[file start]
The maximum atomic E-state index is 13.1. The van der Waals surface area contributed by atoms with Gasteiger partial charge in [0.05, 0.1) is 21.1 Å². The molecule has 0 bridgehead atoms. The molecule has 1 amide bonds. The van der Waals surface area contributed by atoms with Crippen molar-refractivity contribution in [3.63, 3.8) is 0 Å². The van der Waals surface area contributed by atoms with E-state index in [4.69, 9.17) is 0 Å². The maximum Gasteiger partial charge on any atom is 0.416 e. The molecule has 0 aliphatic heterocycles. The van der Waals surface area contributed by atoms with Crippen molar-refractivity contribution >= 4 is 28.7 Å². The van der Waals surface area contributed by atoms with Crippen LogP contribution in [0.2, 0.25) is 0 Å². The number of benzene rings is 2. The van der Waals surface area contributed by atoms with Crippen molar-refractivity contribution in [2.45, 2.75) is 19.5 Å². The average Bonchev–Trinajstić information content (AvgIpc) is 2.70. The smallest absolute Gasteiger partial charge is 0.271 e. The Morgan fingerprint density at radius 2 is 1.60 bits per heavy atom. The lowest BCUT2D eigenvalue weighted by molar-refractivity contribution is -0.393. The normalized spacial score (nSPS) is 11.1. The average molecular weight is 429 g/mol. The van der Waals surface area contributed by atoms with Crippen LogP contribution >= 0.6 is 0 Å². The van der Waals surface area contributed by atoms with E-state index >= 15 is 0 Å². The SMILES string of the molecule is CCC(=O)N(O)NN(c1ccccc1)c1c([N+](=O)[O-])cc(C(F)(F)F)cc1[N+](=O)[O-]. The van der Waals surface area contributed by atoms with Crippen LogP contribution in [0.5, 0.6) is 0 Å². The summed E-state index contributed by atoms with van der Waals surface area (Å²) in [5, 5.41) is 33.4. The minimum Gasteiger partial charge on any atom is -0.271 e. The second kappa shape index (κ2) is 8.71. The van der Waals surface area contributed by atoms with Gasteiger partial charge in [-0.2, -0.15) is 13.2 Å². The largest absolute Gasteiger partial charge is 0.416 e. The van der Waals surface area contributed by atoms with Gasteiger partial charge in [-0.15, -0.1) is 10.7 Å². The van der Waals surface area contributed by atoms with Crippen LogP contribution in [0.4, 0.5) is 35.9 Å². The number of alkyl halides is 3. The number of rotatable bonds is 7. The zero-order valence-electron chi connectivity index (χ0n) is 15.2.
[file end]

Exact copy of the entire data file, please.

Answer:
The maximum atomic E-state index is 13.1. The van der Waals surface area contributed by atoms with Gasteiger partial charge in [0.05, 0.1) is 21.1 Å². The molecule has 0 bridgehead atoms. The molecule has 1 amide bonds. The van der Waals surface area contributed by atoms with Crippen molar-refractivity contribution in [3.63, 3.8) is 0 Å². The van der Waals surface area contributed by atoms with E-state index in [4.69, 9.17) is 0 Å². The maximum Gasteiger partial charge on any atom is 0.416 e. The molecule has 0 aliphatic heterocycles. The van der Waals surface area contributed by atoms with Crippen molar-refractivity contribution >= 4 is 28.7 Å². The van der Waals surface area contributed by atoms with Crippen LogP contribution in [0.2, 0.25) is 0 Å². The number of benzene rings is 2. The van der Waals surface area contributed by atoms with Crippen molar-refractivity contribution in [2.45, 2.75) is 19.5 Å². The average Bonchev–Trinajstić information content (AvgIpc) is 2.70. The smallest absolute Gasteiger partial charge is 0.271 e. The Morgan fingerprint density at radius 2 is 1.60 bits per heavy atom. The lowest BCUT2D eigenvalue weighted by molar-refractivity contribution is -0.393. The normalized spacial score (nSPS) is 11.1. The average molecular weight is 429 g/mol. The van der Waals surface area contributed by atoms with Crippen LogP contribution >= 0.6 is 0 Å². The van der Waals surface area contributed by atoms with E-state index >= 15 is 0 Å². The SMILES string of the molecule is CCC(=O)N(O)NN(c1ccccc1)c1c([N+](=O)[O-])cc(C(F)(F)F)cc1[N+](=O)[O-]. The van der Waals surface area contributed by atoms with Crippen LogP contribution in [0.5, 0.6) is 0 Å². The summed E-state index contributed by atoms with van der Waals surface area (Å²) in [5, 5.41) is 33.4. The minimum Gasteiger partial charge on any atom is -0.271 e. The second kappa shape index (κ2) is 8.71. The van der Waals surface area contributed by atoms with Gasteiger partial charge in [-0.2, -0.15) is 13.2 Å². The largest absolute Gasteiger partial charge is 0.416 e. The van der Waals surface area contributed by atoms with Gasteiger partial charge in [-0.15, -0.1) is 10.7 Å². The van der Waals surface area contributed by atoms with Crippen LogP contribution in [0.4, 0.5) is 35.9 Å². The number of alkyl halides is 3. The number of rotatable bonds is 7. The zero-order valence-electron chi connectivity index (χ0n) is 15.2.